Why are there bubbles on the surface of my rubber mold?

Bubbles that show up on the working surface of a cured rubber mold can ruin detail and result in a mold that is unusable.

Bubbles can come from different sources and there are different variables (most controllable) that will affect the size and quantity of bubbles generated.

Q: I made a mold using urethane rubber. I mixed the rubber as directed, but when I demolded next day, my mold had a lot of air bubbles throughout including (worst of all) on the working surface, which ruined all of my detail and the mold is unusable. What went wrong?

Answer: Urethane mold rubbers are moisture sensitive, and often bubbles found in cured urethane rubber are a result of a reaction between the rubber in its liquid state and moisture coming from somewhere. A moisture reaction can be severe (cured rubber will look like foam), depending on the amount moisture introduced to the urethane rubber mix.

Common sources of moisture that might react with liquid urethane rubber:

  1. Humidity – urethane rubbers generally have a long pot life, which gives plenty of time for a moisture reaction in a humid environment.

    Remedy: work in a humidity-controlled environment (air conditioning) with as low a relative humidity as possible.

  2. Wet Model – If liquid urethane rubber is applied over a model that contains moisture (such as newly cast plaster/gypsum or concrete), you will experience a moisture reaction.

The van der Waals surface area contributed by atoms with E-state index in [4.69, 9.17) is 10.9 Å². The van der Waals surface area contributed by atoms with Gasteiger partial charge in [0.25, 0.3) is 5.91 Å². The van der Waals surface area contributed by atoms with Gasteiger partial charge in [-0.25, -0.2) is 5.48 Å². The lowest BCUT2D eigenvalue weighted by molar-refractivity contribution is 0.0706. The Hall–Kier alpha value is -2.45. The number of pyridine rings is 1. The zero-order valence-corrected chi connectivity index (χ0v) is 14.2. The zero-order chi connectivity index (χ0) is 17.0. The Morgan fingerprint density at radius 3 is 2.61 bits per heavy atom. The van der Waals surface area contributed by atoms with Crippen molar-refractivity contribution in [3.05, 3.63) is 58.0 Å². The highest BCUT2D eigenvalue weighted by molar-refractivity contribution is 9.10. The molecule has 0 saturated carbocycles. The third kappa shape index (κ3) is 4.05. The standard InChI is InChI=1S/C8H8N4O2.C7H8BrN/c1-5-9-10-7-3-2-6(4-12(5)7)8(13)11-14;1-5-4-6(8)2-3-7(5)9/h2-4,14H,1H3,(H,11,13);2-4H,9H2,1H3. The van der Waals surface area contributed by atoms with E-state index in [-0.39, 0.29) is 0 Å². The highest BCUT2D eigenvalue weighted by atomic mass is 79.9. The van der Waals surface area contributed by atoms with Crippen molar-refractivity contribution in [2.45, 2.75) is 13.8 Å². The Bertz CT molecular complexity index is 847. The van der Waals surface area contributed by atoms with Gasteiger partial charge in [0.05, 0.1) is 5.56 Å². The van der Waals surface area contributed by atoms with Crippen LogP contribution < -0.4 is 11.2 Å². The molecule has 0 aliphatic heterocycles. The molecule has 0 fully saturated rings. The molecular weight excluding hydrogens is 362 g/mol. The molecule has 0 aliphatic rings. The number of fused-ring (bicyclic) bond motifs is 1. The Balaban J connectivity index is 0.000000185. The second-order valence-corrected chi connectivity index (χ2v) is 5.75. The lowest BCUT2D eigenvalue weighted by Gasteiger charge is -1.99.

Remedy: when using urethane rubber to make your mold, seal a model containing moisture with high quality spray shellac followed by a release agent before applying mold rubber.

  3. Mixing containers and mixing sticks – mixing containers made of wood or paper as well as wooden mixing utensils (paint stirrers) stored in a humid environment may absorb moisture that will react with urethane rubber.

    Remedy: use mixing containers made of plastic, metal or glass. Also, use mixing utensils made of plastic or metal.

  4. Repeated opening and closing of parts A and B can introduce moisture from the air to the unused material.

    Remedy: After dispensing place the lids back on the containers as soon as possible and store in a dry cool place. Also, try using Smooth-On's XTEND-IT®, a dry gas blanket designed to extend the shelf life of moisture sensitive polyurethane products by displacing the air in the container. If using larger quantities of urethane rubber or plastic, you might want to consider buying Drierite® tubes to attach to your 5 gallon or 55 gallon containers, or a tank of nitrogen to cap your container after dispensing material.

Q: I've noticed tiny "champagne" bubbles on the working surface of my finished mold, which are now being reflected in my castings. What causes these bubbles?